The DC Metro System for Architect Magazine


In May, I spent two days riding the Metro for Architect Magazine. I rode on trains during the early morning rush, pressed up against my fellow commuters as we collectively surrendered our personal space to the gods of convenience. Hours later, I stood completely alone on a dim, subterranean platform, watching for that pale ochre light of an oncoming train to seep into the station, signaling its impending arrival.

What I didn't truly understand about the Metro was the secret language of its design. The coffered ceilings are the system's most recognizable feature but throughout the Metro, a broad, flexible but surprisingly consistent design template exists- from the spacing of the floor tiles to the typography of the signs. All of these details are in service of the essential act of moving people quickly and efficiently (at least most of the time) from one place to another while maintaining that familiarity of space. 

As Zach Mortice writes for The American Institute of Architects:

Across 86 stations—underground, at-grade, and elevated—spread over five lines covering 106 miles, the design identity of each station shines through. If a commute begins at a ground-level suburban fringe station next to a parking lot and ends at a hub of crisscrossing train tracks deep below downtown D.C., the common design elements and shared materials make each space navigable and understandable.
It’s an intensely formalist experience as mass transit goes; colossal concrete vaults, granite, and bronze are combined in an unmistakably monumental mid-century modernist manner.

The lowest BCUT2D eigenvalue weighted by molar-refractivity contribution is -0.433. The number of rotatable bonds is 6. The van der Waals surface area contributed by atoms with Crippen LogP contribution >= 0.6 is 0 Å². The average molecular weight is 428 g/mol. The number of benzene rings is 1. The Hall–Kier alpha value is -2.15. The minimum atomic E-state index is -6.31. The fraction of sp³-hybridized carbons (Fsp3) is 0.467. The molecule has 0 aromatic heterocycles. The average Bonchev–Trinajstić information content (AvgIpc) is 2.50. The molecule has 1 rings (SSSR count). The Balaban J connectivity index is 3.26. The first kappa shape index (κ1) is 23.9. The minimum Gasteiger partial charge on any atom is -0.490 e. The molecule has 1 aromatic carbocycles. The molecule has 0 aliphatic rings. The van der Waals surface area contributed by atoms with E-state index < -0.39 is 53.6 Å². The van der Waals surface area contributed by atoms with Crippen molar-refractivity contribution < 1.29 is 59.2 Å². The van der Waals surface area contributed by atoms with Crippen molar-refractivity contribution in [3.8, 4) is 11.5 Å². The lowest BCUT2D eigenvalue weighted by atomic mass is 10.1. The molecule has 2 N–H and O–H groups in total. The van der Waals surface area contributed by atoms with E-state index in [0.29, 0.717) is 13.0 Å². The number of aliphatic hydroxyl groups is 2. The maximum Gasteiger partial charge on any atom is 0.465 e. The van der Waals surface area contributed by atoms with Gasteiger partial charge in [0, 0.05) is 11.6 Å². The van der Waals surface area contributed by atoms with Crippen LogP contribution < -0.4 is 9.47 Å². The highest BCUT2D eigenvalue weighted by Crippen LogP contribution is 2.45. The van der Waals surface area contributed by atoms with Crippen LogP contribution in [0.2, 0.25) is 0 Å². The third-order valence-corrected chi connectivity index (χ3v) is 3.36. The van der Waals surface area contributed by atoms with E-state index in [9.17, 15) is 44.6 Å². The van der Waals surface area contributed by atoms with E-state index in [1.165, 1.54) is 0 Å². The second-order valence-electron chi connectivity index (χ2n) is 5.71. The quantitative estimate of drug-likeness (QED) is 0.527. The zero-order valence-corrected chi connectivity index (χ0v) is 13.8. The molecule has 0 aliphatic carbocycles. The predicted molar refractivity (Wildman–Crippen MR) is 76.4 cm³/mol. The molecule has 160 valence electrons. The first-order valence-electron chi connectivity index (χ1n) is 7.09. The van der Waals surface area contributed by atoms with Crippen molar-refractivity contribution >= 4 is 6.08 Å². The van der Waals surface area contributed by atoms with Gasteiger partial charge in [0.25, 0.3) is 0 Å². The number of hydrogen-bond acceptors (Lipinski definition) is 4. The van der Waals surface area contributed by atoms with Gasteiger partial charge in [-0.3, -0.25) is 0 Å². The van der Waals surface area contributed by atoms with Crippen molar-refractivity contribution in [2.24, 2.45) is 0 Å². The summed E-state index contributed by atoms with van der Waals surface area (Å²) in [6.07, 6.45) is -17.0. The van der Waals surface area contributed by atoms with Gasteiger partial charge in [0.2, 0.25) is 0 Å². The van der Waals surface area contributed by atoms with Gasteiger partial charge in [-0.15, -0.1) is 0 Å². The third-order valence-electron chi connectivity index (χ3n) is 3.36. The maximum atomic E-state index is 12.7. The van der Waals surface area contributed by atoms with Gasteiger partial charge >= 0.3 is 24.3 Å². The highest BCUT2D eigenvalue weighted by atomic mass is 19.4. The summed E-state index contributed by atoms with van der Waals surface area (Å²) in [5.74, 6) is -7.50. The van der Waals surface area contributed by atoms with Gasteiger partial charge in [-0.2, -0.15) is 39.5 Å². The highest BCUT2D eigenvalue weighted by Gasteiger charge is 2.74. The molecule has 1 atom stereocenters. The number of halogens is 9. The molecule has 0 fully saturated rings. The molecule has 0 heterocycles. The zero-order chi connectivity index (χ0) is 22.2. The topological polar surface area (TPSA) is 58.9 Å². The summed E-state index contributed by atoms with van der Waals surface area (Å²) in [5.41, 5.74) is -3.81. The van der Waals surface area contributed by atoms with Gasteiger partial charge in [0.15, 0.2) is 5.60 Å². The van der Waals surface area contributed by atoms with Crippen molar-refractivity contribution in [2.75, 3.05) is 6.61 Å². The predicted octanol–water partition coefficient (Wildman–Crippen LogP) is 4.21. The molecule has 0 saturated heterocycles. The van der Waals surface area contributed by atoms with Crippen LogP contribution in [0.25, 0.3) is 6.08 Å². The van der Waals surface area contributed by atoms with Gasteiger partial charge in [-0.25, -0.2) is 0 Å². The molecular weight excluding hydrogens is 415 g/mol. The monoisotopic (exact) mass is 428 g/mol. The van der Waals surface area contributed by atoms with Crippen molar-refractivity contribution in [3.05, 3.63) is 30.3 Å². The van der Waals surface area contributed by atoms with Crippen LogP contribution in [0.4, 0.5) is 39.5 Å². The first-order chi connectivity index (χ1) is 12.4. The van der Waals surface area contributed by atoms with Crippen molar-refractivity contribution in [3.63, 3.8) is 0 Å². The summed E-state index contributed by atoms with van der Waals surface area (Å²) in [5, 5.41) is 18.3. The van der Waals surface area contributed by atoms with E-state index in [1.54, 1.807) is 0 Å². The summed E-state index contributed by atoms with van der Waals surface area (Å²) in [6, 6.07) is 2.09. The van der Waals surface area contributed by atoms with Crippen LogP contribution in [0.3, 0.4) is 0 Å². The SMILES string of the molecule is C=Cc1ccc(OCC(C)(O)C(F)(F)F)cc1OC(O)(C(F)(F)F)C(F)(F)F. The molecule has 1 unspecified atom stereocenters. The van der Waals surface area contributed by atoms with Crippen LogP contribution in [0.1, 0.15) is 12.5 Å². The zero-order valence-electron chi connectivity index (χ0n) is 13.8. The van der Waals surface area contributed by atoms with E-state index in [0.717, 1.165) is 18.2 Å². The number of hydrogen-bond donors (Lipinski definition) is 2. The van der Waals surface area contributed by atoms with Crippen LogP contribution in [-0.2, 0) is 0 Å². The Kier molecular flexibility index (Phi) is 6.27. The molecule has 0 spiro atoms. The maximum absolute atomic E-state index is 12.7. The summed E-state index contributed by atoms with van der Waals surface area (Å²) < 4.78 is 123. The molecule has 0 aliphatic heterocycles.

My gallery of images can be seen here.

If you have any interest in the metro, I also highly recommend this piece by Lawrence Blemiller which helped me appreciate the thinking that went into the building of the system.

Sandy by Night

Mantoloking, NJ

As I've mentioned before, I used to spend a lot of my summers down the Jersey shore and have been back a few times since Hurricane Sandy and seen how the small beach community where my parents own a house has fared. By now, most of the damaged houses have been demolished and what's left are huge piles of debris that are slowly being hauled away. A few houses that are structurally unsound still stand, and they remain somewhat of a ghostly presence. During a summer night, their darkness stands out against the lights of the intact houses and cars passing by on the road. Here are a few images for walking the beach at night observing these lingering after effects of a storm that hits New Jersey almost exactly nine months ago.

NPR's First Broadcast from 1111 - Weekend Edition Saturday with Scott Simon

I got a call last week from the folks at National Public Radio, asking if I would be interested in covering the very first broadcast from their new building at 1111 North Capitol Street. Even better, it would be spending the morning with the incredible producers of Weekend Edition Saturday with Scott Simon.

There were a few tense moments as the systems that they had been testing for months, even years finally began pushing live radio out on air, and there was an impromptu cheer as the first segment ended without a hitch.What makes Scott different from so much of what you hear on NPR is the way he opens himself up on air, expresses opinions and seemingly lets you have a look into what's in his heart each week. As much as I love NPR, this approach is atypical and requires enormous strength to remain vulnerable and open as your voice is broadcast to millions of people each week.

While I had a few brief minutes inside the studio and control room, it was such a privilege getting to see this first-hand. I was also witness to him clowning around with his two daughters on breaks, separated from them by the thick sound-proof glass, meaning the communicated through a series of silly gestures and funny faces which had everyone laughing.